under the precise beads of service to which I tion by a repetition of what he had althey were to be applied. In this respect ready urged in the Committee of Supply he had greatly to complain of the sloven!you the subject of these Orduance estimanner in which ihe estimates were mates, to which he was compelled by the usually prepared, so that even in the statements of the hon. gent. who had just smallest estimates the sums and the ser- sat down. Ile would, however, endeavices were not always fairly represented. vour as much as possible to abstain from He admitted, however, that the estimates doing so in what he had then to address to were in this instance better in that respect the House. His hon. friend (Mr. Bankes), than formerly. But he was surprised not had said that one sixth of the expences to find an estimate or provision for the ex- night be saved. In this account, it was pence known to be every day incurred in clear that a million and a haif had been the building going on at the ordnance of- saved ; and if his hon. friend knew of any fice. The hon. gent. then went somewhat thing that could effect a saving to the into the detail of the items, complaining amount of a sixth, he certainly ought to at the same time of the heavy expence in- have pointed out in what way it could be curred last year, for erecting a powder done. The master general, and all those mill; and also that so large a sum

under him in the ordnance department, 000,0001. should have been voted last ses. would listen to him, and feel themselves sion for saltpetre, when no such sum could obliged by his communications. His hon. possibly have been necessary. He then friend, however, had not condescended to observed, that as that House wished to point out one single item in which a savgive every publicity to their accounts, it ing could be made; which he thought would be desirable that all the items of was not fair or candid as he should have expenditure should be distinctly stated expected from his hon. friend. With reunder their proper heads. Though the spect to what had fallen from his hon. estimates had been presented this year in friend on the subject of the martello an improved state, he was still of opinion towers, having said so much on that that further improvements might and head on a former night, he should content ought to be made: because whether the himself with now observing, that gentleexpenditure was to be large or small, it men should recollect the time when those ought to be fairly stated. In that case martello towers were undertaken, and they should better be able to ascertain ordered to be built, was, when there was how far the sums voted under each head a great alarm raised as to this country fell short of, or exceeded, the services for being immediately invaded, and the gowhich they might be granted. It was in vernment were looked to in a very anxious that point of view that the estimates should manner, to provide the best and speediest be looked at, first by the executive go- means of defence. It was not fair, there vernment, and afterwards by that House, fore, to come now and say as his hon: for the purpose of establishing an effectual friend had done, that if government had controul over the lavish expenditure of proceeded deliberately they might have the public money, which departments, done the business much cheaper; for if when left without any such check, were ministers had at that time proceeded delibut too apt to run into. By this course berately, there would have been a great they would be able to see how many outcry against them for being inattentive things, thought necessary by the depari- and dead to the dangers which then ments, the public service could do with threatened the country. He could not out; and in the hour of danger they would agree with his hon. friend, that the orde be stronger, through the money saved, nance department was under the controul than they could be by the effect of an ex- of the first lord of the treasury. He pera penditure, on many occasions wanton and ceived his hon. friend, by the shake of his generally useless. No efforts therefore head, disagreed with him in that posishould be left untried to raise our revenue tion; and another hon. friend of his near to our expenditure, as, until we should him, who was a great financier, by a sibring our expences down to an amount milar shake of his head, signified that he commensurate with our revenue, we could also differed with him on that point; still wever consider the country in a state of he must, much as he respected the opicomplete security.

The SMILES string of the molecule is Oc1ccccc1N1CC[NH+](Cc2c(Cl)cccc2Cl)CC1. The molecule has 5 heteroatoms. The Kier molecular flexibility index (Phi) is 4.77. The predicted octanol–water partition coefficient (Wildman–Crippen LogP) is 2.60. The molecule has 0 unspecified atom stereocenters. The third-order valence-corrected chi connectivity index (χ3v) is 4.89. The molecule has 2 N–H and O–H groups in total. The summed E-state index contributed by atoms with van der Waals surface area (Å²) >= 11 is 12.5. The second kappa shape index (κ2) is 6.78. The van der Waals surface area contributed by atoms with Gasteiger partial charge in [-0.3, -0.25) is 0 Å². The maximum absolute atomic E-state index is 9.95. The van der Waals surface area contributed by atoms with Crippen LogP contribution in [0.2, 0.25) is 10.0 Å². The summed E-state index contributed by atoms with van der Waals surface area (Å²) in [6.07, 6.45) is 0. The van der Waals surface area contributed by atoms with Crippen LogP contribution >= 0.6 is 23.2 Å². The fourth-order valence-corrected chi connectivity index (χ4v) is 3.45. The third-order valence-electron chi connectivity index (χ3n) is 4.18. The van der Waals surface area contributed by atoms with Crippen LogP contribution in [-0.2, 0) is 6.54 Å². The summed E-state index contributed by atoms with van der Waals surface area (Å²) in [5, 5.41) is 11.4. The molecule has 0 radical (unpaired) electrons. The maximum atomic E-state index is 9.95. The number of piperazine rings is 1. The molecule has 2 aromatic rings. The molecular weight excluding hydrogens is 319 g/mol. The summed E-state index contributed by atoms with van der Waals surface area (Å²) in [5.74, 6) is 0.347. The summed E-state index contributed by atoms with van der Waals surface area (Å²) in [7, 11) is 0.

nions of his hon. friends, persist in his Mr. W. Pole began by apologising to own. He allowed, that when he had, as the House for trespassing upon its aiten- first clerk of the board of ordnance, made